The Murcia regional government said a hospital in Lorca was being evacuated, dozens of injured people were being treated at the scene and a field hospital was being set up.
The Spanish prime minister's office put the death toll at 10 and the Murcia regional administration said the deaths included a minor and occurred with the second, stronger quake.
Large chunks of stone and brick fell from the facade of a church in Lorca as a reporter for Spanish state TV was broadcasting live from the scene. A large church bell was also among the rubble, which missed striking the reporter, who appeared to be about 30 feet (9 meters) away when it fell. The broadcaster reported that schoolchildren usually gather at that spot around that time, and if it had happened 10 minutes later, a "tragedy" could have occurred.
Spanish TV showed images of cars that were partially crushed by falling rubble, and large cracks in buildings. Nervous groups of residents gathered in open public places, talking about what happened and calling relatives and friends on their cell phones. An elderly woman appeared to be in shock and was seated in a chair as people tried to calm her.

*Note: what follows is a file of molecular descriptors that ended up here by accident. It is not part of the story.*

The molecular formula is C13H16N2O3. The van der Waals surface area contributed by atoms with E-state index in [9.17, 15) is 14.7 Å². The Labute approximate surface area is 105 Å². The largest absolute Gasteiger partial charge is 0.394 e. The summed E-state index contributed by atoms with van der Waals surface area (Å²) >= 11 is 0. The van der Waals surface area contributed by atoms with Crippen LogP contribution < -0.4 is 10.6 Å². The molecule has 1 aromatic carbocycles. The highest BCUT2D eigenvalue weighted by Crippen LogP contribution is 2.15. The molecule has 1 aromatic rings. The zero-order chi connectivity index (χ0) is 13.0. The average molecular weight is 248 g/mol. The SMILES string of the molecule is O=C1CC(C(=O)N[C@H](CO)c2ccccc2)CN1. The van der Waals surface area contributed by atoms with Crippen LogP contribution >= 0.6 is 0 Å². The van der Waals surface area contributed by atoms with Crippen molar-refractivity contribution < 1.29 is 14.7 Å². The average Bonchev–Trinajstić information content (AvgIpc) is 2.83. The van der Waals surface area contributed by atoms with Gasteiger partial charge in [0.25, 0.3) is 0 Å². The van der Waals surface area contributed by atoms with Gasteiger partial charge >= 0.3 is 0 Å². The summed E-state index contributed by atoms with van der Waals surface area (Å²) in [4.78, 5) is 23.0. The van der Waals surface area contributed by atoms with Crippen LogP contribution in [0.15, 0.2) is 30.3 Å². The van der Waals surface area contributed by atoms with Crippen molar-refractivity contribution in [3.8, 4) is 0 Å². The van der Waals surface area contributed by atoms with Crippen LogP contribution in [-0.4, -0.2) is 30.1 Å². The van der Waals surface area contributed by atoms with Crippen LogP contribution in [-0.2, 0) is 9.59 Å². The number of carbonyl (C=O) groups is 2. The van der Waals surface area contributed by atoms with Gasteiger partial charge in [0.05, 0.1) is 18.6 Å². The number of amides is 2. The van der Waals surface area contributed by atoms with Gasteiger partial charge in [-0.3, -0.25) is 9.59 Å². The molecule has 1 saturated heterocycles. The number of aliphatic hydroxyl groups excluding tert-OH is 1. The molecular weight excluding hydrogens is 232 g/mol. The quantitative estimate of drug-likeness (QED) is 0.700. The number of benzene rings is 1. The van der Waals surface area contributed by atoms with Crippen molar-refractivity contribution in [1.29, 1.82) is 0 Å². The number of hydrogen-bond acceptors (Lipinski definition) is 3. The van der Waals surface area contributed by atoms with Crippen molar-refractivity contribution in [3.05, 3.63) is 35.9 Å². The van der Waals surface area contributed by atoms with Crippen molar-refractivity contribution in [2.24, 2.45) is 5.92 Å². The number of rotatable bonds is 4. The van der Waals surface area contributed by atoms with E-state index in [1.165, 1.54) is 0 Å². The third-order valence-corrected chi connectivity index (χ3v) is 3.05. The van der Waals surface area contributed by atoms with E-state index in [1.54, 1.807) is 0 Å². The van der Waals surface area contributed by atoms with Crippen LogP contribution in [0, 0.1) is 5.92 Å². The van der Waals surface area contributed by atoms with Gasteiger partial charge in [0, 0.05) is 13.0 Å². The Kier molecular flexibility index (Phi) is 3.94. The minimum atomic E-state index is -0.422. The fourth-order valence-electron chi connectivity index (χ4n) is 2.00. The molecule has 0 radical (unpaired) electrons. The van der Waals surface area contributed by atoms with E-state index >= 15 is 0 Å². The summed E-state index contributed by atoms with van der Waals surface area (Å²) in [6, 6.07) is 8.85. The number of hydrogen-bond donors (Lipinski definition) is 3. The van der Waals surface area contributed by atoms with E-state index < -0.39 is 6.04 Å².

"I felt a tremendously strong movement, followed by a lot of noise, and I was really frightened," the newspaper El Pais quoted another Lorca resident Juani Avellanada as saying. It did not give her age.
Yet another resident, Juana Ruiz, said her house split open with the quake and "all the furniture fell over," according to El Pais.
John Bellini, a seismologist with the U.S. Geological Survey's National Earthquake Information Center in Golden, Colorado, said the larger earthquake had a preliminary 5.3 magnitude and struck 220 miles (350 kilometers) south-southeast of Madrid at 6:47 p.m. (1647 GMT, 12:47 p.m. EDT).
The quake was about 6 miles (10 kilometers) deep, and was preceded by the smaller one with a 4.5 magnitude in the same spot, Bellini said. He classified the bigger quake as moderate and said it could cause structural damage to older buildings and masonry.
The quakes occurred in a seismically active area near a large fault beneath the Mediterranean Sea where the European and African continents brush past each other, USGS seismologist Julie Dutton said.
The USGS said it has recorded hundreds of small quakes in the area since 1990.